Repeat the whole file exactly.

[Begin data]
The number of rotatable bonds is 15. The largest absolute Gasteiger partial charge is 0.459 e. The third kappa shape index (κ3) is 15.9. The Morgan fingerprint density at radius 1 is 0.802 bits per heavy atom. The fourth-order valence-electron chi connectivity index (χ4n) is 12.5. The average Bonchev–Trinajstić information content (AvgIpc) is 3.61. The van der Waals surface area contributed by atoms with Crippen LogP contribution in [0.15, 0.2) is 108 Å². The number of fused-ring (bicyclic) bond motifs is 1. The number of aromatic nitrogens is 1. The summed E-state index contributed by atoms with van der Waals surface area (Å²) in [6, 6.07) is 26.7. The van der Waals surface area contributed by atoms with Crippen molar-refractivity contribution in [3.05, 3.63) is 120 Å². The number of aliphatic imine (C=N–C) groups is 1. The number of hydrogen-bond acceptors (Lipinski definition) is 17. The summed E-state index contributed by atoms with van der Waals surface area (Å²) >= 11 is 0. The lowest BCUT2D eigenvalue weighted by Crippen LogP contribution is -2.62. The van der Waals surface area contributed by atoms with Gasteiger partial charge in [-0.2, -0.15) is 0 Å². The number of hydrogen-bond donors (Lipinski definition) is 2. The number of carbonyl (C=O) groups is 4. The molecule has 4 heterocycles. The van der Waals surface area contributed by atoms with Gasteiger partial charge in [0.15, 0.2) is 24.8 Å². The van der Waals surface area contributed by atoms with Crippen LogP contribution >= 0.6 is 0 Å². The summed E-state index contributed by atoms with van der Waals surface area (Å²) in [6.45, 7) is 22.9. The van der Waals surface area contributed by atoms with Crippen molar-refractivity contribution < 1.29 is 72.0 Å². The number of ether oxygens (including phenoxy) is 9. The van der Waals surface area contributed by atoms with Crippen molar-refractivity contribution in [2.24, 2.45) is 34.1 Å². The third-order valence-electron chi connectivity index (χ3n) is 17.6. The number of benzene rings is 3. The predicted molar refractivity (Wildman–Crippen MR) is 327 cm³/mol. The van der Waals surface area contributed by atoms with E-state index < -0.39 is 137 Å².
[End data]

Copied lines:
The number of rotatable bonds is 15. The largest absolute Gasteiger partial charge is 0.459 e. The third kappa shape index (κ3) is 15.9. The Morgan fingerprint density at radius 1 is 0.802 bits per heavy atom. The fourth-order valence-electron chi connectivity index (χ4n) is 12.5. The average Bonchev–Trinajstić information content (AvgIpc) is 3.61. The van der Waals surface area contributed by atoms with Crippen LogP contribution in [0.15, 0.2) is 108 Å². The number of fused-ring (bicyclic) bond motifs is 1. The number of aromatic nitrogens is 1. The summed E-state index contributed by atoms with van der Waals surface area (Å²) in [6, 6.07) is 26.7. The van der Waals surface area contributed by atoms with Crippen molar-refractivity contribution in [3.05, 3.63) is 120 Å². The number of aliphatic imine (C=N–C) groups is 1. The number of hydrogen-bond acceptors (Lipinski definition) is 17. The summed E-state index contributed by atoms with van der Waals surface area (Å²) >= 11 is 0. The lowest BCUT2D eigenvalue weighted by Crippen LogP contribution is -2.62. The van der Waals surface area contributed by atoms with Gasteiger partial charge in [-0.2, -0.15) is 0 Å². The number of hydrogen-bond donors (Lipinski definition) is 2. The number of carbonyl (C=O) groups is 4. The molecule has 4 heterocycles. The van der Waals surface area contributed by atoms with Gasteiger partial charge in [0.15, 0.2) is 24.8 Å². The van der Waals surface area contributed by atoms with Crippen LogP contribution >= 0.6 is 0 Å². The summed E-state index contributed by atoms with van der Waals surface area (Å²) in [6.45, 7) is 22.9. The van der Waals surface area contributed by atoms with Crippen molar-refractivity contribution < 1.29 is 72.0 Å². The number of ether oxygens (including phenoxy) is 9. The van der Waals surface area contributed by atoms with Crippen molar-refractivity contribution in [2.24, 2.45) is 34.1 Å². The third-order valence-electron chi connectivity index (χ3n) is 17.6. The number of benzene rings is 3. The predicted molar refractivity (Wildman–Crippen MR) is 327 cm³/mol. The van der Waals surface area contributed by atoms with E-state index < -0.39 is 137 Å².